Two birds Ben Coffey collected, one in Tennessee, the other in Mississippi, had eaten mainly seeds of three-awn grass (Aristida). Horace H. Jeeter found the birds inhabiting patches of this same grass on a Shreveport, La., airport. W. D. Klimstra of Southern Illinois University reports on the stomachs of two November birds Jay Sheppard collected in Ohio: “We have examined the crops of the two Smith’s Longspurs. En the case of both there were two species of plants represented: Sporobolus vaginiftora and Digitaria ‘isclaemum. In both cases Sporobolus represents over 99 per cent of the seeds.” It is of interest to note that although Aristad.a was growing in the field where these birds were collected, no seeds of it were found in them.
Voice: Most observers encountering this species note as does Preble (1908) in Athabasca: “My attention was first attracted to them by their characteristic notes, several sharp ‘chirps’ uttered in quick succession.”
R. T. Peterson (1960) says of its voice: “Rattling or clicking notes in flight (suggests winding of cheap watch). Song, sweet and warblerlike; ends like a Chestnut-sided Warbler’s (we’ chew).
The rattling notes characteristically given as the birds take wing are also heard on the ground. These notes are similar to those of the Lapland longspur, but some observers believe they can detect a difference in quality between the two. To me the notes of Smith’s seem more staccato, louder, and more intense than those of the Lapland, though the differences may not be apparent on first meeting with the birds. A flock of birds calling overhead may induce others on the ground to join them in flight, or vice-versa.
Behavior: Alexander Wetmore wrote me in a letter:
In late February and early March, 1905, I found between 20 and 30 Smith’s longspurs scattered through large pastures near Independence in southeastern Kansas. They ranged in wet ground, in slight depressions, and around small ponds where grassy vegetation had been grazed closely by cattle. In this rather open cover the longspurs remained so concealed that I came upon the first ones seen by chance, so that it is possible that they had been present there throughout the winter. I located them first by their low calls, sufficiently different from those of the Lapland longspur, present in numbers, to attract attention. Often they allowed approach, without moving, to within a dozen steps; occasionally I found that one had remained hidden while I passed within a dozen feet.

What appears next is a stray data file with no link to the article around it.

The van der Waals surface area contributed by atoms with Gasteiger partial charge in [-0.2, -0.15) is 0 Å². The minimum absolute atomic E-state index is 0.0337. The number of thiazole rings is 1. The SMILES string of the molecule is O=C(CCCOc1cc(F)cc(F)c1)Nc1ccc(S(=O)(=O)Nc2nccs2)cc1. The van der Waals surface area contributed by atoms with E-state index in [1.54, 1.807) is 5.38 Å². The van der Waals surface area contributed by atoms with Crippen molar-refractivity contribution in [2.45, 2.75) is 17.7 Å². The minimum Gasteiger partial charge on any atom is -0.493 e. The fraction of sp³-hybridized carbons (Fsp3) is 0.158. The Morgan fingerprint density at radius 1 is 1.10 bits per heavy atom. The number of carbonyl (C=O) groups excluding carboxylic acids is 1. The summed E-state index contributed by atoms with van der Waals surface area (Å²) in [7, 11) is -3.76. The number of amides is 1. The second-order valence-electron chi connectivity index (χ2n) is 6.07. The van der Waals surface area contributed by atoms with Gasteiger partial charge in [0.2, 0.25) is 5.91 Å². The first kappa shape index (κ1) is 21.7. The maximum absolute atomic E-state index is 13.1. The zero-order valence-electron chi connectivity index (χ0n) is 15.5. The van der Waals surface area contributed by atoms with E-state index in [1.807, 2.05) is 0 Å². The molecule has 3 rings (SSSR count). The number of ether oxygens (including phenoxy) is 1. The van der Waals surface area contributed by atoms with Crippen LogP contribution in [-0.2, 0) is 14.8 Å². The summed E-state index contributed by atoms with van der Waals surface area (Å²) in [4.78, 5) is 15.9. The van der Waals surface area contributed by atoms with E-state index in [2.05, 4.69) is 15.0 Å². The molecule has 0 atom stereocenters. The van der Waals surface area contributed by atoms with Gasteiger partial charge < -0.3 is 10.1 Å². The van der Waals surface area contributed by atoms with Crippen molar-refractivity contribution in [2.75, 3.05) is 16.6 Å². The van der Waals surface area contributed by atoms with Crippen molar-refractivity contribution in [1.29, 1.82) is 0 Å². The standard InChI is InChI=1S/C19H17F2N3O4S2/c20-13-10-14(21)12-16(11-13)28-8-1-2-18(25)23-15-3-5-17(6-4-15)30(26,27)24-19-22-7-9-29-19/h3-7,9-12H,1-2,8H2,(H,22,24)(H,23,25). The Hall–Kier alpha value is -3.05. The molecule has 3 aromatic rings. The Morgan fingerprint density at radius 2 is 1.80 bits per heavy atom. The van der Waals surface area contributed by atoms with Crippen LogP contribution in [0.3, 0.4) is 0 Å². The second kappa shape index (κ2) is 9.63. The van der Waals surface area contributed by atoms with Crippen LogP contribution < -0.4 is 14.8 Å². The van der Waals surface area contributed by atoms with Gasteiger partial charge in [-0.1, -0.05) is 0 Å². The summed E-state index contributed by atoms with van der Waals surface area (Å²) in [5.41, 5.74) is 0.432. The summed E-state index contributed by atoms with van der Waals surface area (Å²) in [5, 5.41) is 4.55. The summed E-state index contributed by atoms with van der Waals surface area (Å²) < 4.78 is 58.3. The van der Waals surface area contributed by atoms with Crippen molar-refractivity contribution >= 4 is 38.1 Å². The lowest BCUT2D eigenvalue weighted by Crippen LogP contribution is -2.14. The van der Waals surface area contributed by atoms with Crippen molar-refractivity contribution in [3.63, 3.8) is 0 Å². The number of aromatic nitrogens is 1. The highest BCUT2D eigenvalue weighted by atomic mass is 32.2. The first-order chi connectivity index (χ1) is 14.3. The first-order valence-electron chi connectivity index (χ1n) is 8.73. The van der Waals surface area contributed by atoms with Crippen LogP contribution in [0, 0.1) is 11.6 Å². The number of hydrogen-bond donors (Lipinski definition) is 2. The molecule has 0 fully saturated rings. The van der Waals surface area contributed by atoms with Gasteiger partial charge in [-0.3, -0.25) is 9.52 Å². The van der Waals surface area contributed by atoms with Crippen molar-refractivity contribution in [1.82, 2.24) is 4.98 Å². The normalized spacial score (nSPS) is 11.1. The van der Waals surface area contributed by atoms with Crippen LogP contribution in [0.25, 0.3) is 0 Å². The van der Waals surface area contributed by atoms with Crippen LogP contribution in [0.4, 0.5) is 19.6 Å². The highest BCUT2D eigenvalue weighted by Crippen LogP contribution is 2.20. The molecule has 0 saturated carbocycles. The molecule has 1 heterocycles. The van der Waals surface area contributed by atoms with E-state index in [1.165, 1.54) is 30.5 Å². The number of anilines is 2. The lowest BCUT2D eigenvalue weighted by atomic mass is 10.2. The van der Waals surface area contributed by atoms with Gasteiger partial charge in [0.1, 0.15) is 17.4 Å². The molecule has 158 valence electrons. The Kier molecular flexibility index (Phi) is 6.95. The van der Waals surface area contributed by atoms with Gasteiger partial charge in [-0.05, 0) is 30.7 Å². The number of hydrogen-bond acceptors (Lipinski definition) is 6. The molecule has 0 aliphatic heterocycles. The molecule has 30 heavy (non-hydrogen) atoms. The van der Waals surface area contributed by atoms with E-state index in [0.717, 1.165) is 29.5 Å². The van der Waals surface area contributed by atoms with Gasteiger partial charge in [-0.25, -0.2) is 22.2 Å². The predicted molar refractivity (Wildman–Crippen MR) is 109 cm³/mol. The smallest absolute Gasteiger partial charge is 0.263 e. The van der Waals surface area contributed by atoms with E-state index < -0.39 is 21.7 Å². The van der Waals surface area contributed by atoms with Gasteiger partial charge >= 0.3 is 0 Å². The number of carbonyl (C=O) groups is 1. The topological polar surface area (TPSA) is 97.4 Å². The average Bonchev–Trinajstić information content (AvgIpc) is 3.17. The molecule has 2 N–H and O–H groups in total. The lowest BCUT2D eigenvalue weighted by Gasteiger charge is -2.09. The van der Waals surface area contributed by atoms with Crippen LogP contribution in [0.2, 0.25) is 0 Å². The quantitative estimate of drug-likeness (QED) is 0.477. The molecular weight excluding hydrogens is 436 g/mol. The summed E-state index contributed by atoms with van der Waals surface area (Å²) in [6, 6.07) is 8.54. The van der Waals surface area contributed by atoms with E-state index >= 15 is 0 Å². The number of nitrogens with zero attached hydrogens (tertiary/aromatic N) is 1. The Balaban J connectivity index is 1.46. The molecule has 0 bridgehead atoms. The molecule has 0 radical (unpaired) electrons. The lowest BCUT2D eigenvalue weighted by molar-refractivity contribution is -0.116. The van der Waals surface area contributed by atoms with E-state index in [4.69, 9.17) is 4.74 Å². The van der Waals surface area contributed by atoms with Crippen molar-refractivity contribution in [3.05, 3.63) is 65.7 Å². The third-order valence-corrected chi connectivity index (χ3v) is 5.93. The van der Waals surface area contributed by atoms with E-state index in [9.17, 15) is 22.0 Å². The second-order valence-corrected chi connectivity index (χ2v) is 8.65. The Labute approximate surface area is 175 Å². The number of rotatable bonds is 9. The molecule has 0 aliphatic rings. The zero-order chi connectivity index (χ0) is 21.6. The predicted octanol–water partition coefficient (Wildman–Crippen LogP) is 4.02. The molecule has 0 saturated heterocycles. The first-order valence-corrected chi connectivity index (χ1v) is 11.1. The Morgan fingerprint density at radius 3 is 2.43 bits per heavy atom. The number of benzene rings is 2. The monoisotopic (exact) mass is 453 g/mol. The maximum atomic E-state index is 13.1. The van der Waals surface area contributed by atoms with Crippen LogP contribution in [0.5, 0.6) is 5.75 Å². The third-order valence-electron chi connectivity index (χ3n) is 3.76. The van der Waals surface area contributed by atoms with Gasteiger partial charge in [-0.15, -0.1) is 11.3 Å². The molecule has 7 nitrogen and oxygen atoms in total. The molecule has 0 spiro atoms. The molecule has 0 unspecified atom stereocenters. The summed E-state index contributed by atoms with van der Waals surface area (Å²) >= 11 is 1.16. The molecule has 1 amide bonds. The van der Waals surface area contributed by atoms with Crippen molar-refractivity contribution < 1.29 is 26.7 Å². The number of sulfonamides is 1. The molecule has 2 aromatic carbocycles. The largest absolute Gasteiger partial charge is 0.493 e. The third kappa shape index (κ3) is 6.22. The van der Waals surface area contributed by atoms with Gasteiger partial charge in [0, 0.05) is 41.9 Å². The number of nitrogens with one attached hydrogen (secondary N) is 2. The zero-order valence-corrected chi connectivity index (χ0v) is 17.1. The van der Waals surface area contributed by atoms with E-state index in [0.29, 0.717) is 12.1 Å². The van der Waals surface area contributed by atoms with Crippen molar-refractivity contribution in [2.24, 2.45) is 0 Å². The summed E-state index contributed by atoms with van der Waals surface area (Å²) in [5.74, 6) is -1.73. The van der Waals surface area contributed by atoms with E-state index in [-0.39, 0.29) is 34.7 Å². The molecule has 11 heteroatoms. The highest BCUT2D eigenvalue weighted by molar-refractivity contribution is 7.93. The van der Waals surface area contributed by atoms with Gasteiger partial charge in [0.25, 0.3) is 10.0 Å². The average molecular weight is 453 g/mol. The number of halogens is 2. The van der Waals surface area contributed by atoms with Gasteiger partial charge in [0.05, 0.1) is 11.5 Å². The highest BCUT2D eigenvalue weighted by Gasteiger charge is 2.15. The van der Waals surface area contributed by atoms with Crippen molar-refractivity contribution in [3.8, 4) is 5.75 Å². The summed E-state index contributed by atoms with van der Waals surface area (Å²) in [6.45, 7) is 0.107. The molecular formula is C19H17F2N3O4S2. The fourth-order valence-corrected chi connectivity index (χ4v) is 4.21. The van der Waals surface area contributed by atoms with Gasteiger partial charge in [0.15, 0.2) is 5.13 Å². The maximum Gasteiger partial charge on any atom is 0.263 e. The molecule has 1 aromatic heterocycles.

They flushed suddenly, with low calls that were repeated at times by hidden birds which remained in the grass, and flew with a swift, erratic flight that for a few yards reminded me of the zigzag course of a common snipe as it flushed. Often the longapurs dropped immediately to the ground. If they remained in the air, the flight became undulating and they circled for several minutes. Usually then calls from companions hidden in the cover brought them again to the ground. They were especially averse to taking flight if the wind was high. They seemed to remain apart from the Savannah and LeConte sparrows, other longspurs, and horned larks that were also present in small numbers in these fields.
In a letter to Mr. Bent, W. Rowan remarks that “they have a peculiar habit of running suddenly for a short distance before again becoming immobile. The run is always accompanied by a musical little twitter, a useful prelude that helped us materially to pick out the bird the moment it moved. The birds always scattered widely on settling. We collected specimens entirely at random, picking off the birds as they revealed themselves, so that theoretically we should have had equal numbers of both sexes, yet we got about three males to one female. This seems to indicate that males are in excess. The same thing applies to both flocks noted.”
At the Oxford, Ohio, airport we have found the birds often quite unwary, and have approached them to within 15 or 20 feet. When first flushed they usually fly close to the ground for a distance of only S or 10 yards before settling again, but after repeated flushing they generally spiral high into the air, sometimes almost out of sight, and may remain aloft for several minutes. In Ohio and in northwestern Indiana fields, Smith’s longspurs seldom associate with the Lapland longspurs, unless they are forced into close proximity by such circumstances as a general disturbance of a migratory concentration, or by crowding during the peak of the Lapland’s massive migration.
Field marks: Smith’s longspur has the white outer tail feathers of the other longspurs, but in all plumages is generally a much buffier bird, with a slightly slenderer, more pointed bill, and yellowish legs. The male in spring is unmistakable with his striking triangular black and white head marking; adult males often retain their distinctive white-tipped black lesser wing coverts in winter. Females and irnmatures closely resemble their Lapland counterparts, but may be distinguished by their greater huffiness, and particularly by their huffy abdomens, which are concolor with the breast, and not almost white as in the Lapland.